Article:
Saturday, May 23, 2015

Making the Savages Blush

In a 1840 Times and Season’s article, early member Alanson Ripley stated that the actions of this group would make the “blood thirsty savages of the wilderness blush.” What was he referring to?
a.                  The Missouri Politicians
b.                  The Missouri Clergy
c.                   The Missouri mob/militia
d.                  The Missouri Militia Officers
Yesterday’s answer:
(B)   The breakoff group of Saints
But when Elder Lyman Wight came home from Washington where he and Elder Kimball had gone on the business of Joseph's election as president, he began to exclaim against the governor, calling him a little pusillanimous devil, and said that Joseph was pleading with God for his damnation, said curse the temple, and represented matters as though Nauvoo was of no importance any longer. And as Joseph had given Bishop George Miller the liberty to locate the Black River Company, i.e., those men who had been cutting pine for the temple, according to their discretion. He [Lyman Wight] got them and what he could besides with all the means he could muster and left this place and went up the river to locate there. He seemed to consider that we were too corrupt for them to keep the commandments of God amongst us. This is stated by one of his party. His conduct was contrary to the mind of the rest of the Twelve and was reproved by them. He left us and took all he could of men and means just at a time when it was necessary to stand firmly together. But at the conference several bore witness to his excellent properties and he was continued in his place as one of the Twelve in Brother David Patten's stead. James Emmett also led off a small party. I know not whither. These with Rigdon's party besides other individuals, has caused some to say that Nauvoo has had a mighty puke and it is the bad stuff that is thrown up.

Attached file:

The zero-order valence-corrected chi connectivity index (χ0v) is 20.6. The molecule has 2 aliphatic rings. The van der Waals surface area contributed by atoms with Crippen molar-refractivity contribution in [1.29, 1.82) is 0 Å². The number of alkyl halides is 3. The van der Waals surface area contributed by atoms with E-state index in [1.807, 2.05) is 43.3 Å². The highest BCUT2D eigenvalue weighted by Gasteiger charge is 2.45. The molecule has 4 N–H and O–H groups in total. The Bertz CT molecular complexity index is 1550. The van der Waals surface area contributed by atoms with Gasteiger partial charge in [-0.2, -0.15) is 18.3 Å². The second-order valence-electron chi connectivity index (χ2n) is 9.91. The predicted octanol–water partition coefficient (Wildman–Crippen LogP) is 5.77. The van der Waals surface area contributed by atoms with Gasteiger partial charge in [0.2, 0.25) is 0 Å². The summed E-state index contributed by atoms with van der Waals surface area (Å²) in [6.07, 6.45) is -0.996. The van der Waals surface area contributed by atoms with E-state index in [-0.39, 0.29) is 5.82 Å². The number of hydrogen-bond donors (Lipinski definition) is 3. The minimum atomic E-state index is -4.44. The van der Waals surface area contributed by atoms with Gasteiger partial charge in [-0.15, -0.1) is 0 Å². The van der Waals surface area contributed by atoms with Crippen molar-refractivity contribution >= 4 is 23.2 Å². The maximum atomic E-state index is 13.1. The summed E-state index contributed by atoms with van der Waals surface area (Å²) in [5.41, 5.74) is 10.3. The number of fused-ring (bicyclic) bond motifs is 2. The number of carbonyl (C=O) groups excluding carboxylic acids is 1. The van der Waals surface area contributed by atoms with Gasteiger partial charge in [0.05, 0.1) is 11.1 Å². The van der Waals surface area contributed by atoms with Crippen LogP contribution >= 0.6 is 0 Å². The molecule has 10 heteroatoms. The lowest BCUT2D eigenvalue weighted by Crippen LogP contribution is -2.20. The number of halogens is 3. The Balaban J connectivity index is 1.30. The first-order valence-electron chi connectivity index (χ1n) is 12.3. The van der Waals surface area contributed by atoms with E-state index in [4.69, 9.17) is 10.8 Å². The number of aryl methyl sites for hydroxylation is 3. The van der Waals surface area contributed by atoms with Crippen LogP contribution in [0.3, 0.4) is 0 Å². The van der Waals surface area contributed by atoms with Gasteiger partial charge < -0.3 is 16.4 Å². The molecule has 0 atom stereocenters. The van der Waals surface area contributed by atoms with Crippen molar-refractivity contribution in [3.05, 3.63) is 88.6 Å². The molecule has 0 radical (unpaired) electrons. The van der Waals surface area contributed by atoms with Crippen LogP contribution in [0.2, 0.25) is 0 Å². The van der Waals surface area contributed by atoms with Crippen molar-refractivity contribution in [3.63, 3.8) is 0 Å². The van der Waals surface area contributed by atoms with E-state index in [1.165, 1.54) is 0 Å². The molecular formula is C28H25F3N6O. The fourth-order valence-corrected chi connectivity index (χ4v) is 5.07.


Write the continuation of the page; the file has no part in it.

Joseph Fielding, Diary (1843-1846), Church Archives in "They Might Have Known That He Was Not a Fallen Prophet"--The Nauvoo Journal of Joseph Fielding," transcribed and edited by Andrew F. Ehat, BYU Studies 19 (Winter 1979).

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